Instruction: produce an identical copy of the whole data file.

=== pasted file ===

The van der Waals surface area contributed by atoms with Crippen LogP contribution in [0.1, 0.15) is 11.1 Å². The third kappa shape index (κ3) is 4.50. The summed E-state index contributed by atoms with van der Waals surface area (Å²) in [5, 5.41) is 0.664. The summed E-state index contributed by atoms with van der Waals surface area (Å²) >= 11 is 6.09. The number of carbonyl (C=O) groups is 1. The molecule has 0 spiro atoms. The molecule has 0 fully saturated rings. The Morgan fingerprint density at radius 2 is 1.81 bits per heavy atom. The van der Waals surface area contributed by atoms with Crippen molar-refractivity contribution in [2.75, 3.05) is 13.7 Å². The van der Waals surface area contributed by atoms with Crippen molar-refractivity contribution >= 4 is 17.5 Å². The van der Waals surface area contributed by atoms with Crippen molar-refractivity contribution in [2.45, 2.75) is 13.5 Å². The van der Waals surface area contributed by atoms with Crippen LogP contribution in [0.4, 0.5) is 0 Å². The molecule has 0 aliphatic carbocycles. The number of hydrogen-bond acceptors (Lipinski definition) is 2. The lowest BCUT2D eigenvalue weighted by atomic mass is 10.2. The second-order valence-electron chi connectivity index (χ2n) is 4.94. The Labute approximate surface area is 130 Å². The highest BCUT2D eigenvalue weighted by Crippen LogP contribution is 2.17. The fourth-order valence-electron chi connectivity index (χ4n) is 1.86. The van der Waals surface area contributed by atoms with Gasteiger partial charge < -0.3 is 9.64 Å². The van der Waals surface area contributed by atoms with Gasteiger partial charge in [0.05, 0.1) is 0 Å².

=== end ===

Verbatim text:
The van der Waals surface area contributed by atoms with Crippen LogP contribution in [0.1, 0.15) is 11.1 Å². The third kappa shape index (κ3) is 4.50. The summed E-state index contributed by atoms with van der Waals surface area (Å²) in [5, 5.41) is 0.664. The summed E-state index contributed by atoms with van der Waals surface area (Å²) >= 11 is 6.09. The number of carbonyl (C=O) groups is 1. The molecule has 0 spiro atoms. The molecule has 0 fully saturated rings. The Morgan fingerprint density at radius 2 is 1.81 bits per heavy atom. The van der Waals surface area contributed by atoms with Crippen molar-refractivity contribution in [2.75, 3.05) is 13.7 Å². The van der Waals surface area contributed by atoms with Crippen molar-refractivity contribution >= 4 is 17.5 Å². The van der Waals surface area contributed by atoms with Crippen molar-refractivity contribution in [2.45, 2.75) is 13.5 Å². The van der Waals surface area contributed by atoms with Crippen LogP contribution in [0.4, 0.5) is 0 Å². The molecule has 0 aliphatic carbocycles. The number of hydrogen-bond acceptors (Lipinski definition) is 2. The lowest BCUT2D eigenvalue weighted by atomic mass is 10.2. The second-order valence-electron chi connectivity index (χ2n) is 4.94. The Labute approximate surface area is 130 Å². The highest BCUT2D eigenvalue weighted by Crippen LogP contribution is 2.17. The fourth-order valence-electron chi connectivity index (χ4n) is 1.86. The van der Waals surface area contributed by atoms with Gasteiger partial charge < -0.3 is 9.64 Å². The van der Waals surface area contributed by atoms with Gasteiger partial charge in [0.05, 0.1) is 0 Å².